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The Footsteps of Giants: Egypt (2022)

I am a firm believer in the bucket list. I've had a written bucket list since my first year of college, when my boyfriend and I sat in the little park up the road from my house late one night and conferred in hushed tones what all we earnestly wanted to do before we died. Last year, a more recent ex-boyfriend mentioned how he'd just decided to go on a big bucket list trip of his, and I realised that while I'd had checked off quite a few items on my bucket list, I had never accomplished the really big-ticket items, the ones which required some substantial planning and investment. One of those was to visit Egypt, and so I sat down and started to plan. 

The following is an assortment of photos from that time, three weeks in total, shot on my Pentax ME Super. 

Click on any photo to read more.

The Bent Pyramid

The Bent Pyramid at Dashur was an especially monumental experience for me, almost more exciting than seeing the Great Pyramid. Before the Egyptians began constructing pyramids, they buried their greats in mastabas, large rectangular structures with inward sloping sides. Eventually some genius (Imhotep) had the brilliant idea to place a few mastabas on top of each other, each smaller than its base, and the pyramid was born. The Bent Pyramid is the in-between from the original "step pyramids" (due to their step-like construction) to the sheer-sided Pyramids we know and love today, and it's a visual reminder of crucial human error and solution. About halfway through construction, it became clear to the builders that this pyramid was going to be too heavy, and so they had to adjust the steepness of the angle at which it was being built--hence its "bent" shape. Whoopsie! At least this one remained standing though--not far away is the "Black Pyramid," which wasn't built on bedrock and collapsed entirely. Inside the Bent Pyramid, you can see massive timber beams which were hastily installed to reinforce the structure. I guess they worked, because it's still standing today! 

Cairo and its highway

Driving in and out of Cairo, you take a massive, 6+-laned highway (both ways), often raising so that you could peak inside the windows of towering residential blocks which sit on the outskirts of the city. As we were returning from Dashur, we noticed colourful patches on the sides of these buildings, and eventually my friend asked if they were wallpaper. Our driver said yes--these used to be people's homes, which the government had demonlished to make room for the highway.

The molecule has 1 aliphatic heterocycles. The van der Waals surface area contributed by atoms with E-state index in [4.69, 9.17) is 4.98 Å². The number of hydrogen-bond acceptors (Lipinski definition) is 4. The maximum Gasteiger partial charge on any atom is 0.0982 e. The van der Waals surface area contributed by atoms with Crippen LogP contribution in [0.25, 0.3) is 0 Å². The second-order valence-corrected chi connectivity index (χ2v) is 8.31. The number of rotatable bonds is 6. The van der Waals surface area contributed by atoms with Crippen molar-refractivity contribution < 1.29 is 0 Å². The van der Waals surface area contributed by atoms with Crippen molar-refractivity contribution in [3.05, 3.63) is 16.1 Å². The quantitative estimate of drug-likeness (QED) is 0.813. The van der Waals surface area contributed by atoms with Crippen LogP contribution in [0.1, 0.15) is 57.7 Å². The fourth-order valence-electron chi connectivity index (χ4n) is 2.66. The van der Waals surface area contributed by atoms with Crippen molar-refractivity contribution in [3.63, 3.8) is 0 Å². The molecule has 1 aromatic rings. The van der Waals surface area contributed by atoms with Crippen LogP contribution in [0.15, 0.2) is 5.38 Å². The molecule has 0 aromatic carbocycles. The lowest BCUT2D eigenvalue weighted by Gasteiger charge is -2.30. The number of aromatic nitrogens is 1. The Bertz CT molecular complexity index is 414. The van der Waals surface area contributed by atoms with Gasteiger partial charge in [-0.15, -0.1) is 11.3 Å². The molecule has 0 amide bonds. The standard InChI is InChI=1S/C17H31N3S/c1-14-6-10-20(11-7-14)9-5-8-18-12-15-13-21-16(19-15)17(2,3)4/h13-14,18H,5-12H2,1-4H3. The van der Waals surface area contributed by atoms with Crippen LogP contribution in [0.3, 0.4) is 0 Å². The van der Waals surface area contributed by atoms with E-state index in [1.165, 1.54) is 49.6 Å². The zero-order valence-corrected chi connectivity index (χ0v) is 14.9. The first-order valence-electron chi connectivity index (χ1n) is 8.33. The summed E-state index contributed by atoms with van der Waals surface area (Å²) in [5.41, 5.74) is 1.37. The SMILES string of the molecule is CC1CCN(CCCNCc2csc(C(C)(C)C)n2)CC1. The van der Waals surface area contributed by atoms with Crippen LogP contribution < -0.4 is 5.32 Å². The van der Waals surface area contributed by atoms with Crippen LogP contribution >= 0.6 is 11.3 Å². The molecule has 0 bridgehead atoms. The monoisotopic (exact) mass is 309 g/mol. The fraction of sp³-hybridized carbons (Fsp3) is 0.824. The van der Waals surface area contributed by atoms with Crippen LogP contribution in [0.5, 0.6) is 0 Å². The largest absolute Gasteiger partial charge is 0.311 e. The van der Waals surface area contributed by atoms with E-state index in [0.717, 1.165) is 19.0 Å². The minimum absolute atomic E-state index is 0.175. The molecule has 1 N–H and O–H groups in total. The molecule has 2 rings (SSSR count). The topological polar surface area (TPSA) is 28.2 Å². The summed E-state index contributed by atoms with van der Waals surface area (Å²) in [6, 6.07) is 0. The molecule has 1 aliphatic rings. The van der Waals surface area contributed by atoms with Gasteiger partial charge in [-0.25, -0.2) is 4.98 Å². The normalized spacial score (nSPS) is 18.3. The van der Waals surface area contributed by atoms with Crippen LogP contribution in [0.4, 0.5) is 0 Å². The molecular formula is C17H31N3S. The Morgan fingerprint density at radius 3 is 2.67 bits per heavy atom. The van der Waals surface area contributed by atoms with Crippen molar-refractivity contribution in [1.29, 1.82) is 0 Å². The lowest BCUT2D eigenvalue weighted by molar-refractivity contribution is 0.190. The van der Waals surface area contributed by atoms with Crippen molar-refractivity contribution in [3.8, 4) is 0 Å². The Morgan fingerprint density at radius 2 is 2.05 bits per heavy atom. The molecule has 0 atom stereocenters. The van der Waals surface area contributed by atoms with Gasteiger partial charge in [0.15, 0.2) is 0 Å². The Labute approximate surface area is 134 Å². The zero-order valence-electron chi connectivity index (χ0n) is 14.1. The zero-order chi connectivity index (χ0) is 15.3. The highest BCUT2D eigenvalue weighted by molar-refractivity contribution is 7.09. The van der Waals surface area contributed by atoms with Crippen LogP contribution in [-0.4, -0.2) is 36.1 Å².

Somtimes, the demolished areas of the buildings had had no clean-up since the razing, with rebar still sticking out of the walls, and whole floors fallen down onto each other like a warzone. A gaggle of goats watch cars go past while standing in trash alongside the road, their humans no doubt sitting inside one of the remaining buildings. All of life exists simultaneously in Egypt.

Siwa

Siwa was a spot I was really eager to visit--as well as being known for its incredibly rich local culture and dazzling salt pools, it was also the site in antiquity where Alexander the Great visited the Oracle at Delphi to get the news he longed to hear: he was invincible. As we were planning our trip, however, we decided that the 10-hour bus ride each way to Siwa was going to be too much to fit in, and left it for another trip. I was gutted. 

In Cairo, on our first full day there, two girls from the hostel told us that they were going to a music festival in the desert in a few days, and did we want to come? We agreed that that would be cool, and with some rearranging it could fit into our plans. "I'd like to see that area anyway," I said, "because I had really wanted to go to Siwa." "It's in Siwa," they told me, and just like that, we found a way to fit it in after all. 

Visiting the Oracle's Temple (the Temple of Amun), was about as close to a religious experience as I'll ever get. Not often--having grown up in the US, and being otherwise constrained by the sometimes spotty historical record--do I have the opportunity to stand somewhere and say, "Alexander the Great stood here." In the quiet ruins it ws difficult to imagine how these rooms would once have been filled with shuffling footsteps, burning herbs, incantations, and other signs of mystic life. A group of schoolchildren were visiting when we arrived--what an incredible location for a school trip. 

The cloth merchant

While visiting the grand market in Cairo, I told our Egyptian friends that I wanted some sort of rug or blanket, and they all advised me that Siwa was going to be the place to get such an item. We found the quintessential market just at the base of the Old Siwan ruins, and I began asking around for prices. It's not hard to figure out who is offering a fair price, and who is trying to pry every pound they can from you, and when I began chatting with one of the shopkeepers about textiles and the sweater I was knitting at the moment, I knew I'd found my man. 

An Egyptian girl in the shop took an interest in us, and showed us what she was doing there--she explained how you can request so many metres of any given textile in a shop like this, and the shopkeeper will cut it to size for you. A massive blanket was spread on the ground, enough to cover two or three beds, and the shopkeeper demonstrated how he would cut the fabric, and then re-fray the edges so the cut looked intentional. "Can I take a photo?" I asked. "Yes! Yes!"  said the shopkeeper, "And send them to me!" I ended up buying a blanket and a rug from him, which now add some Siwan beauty to my room at home.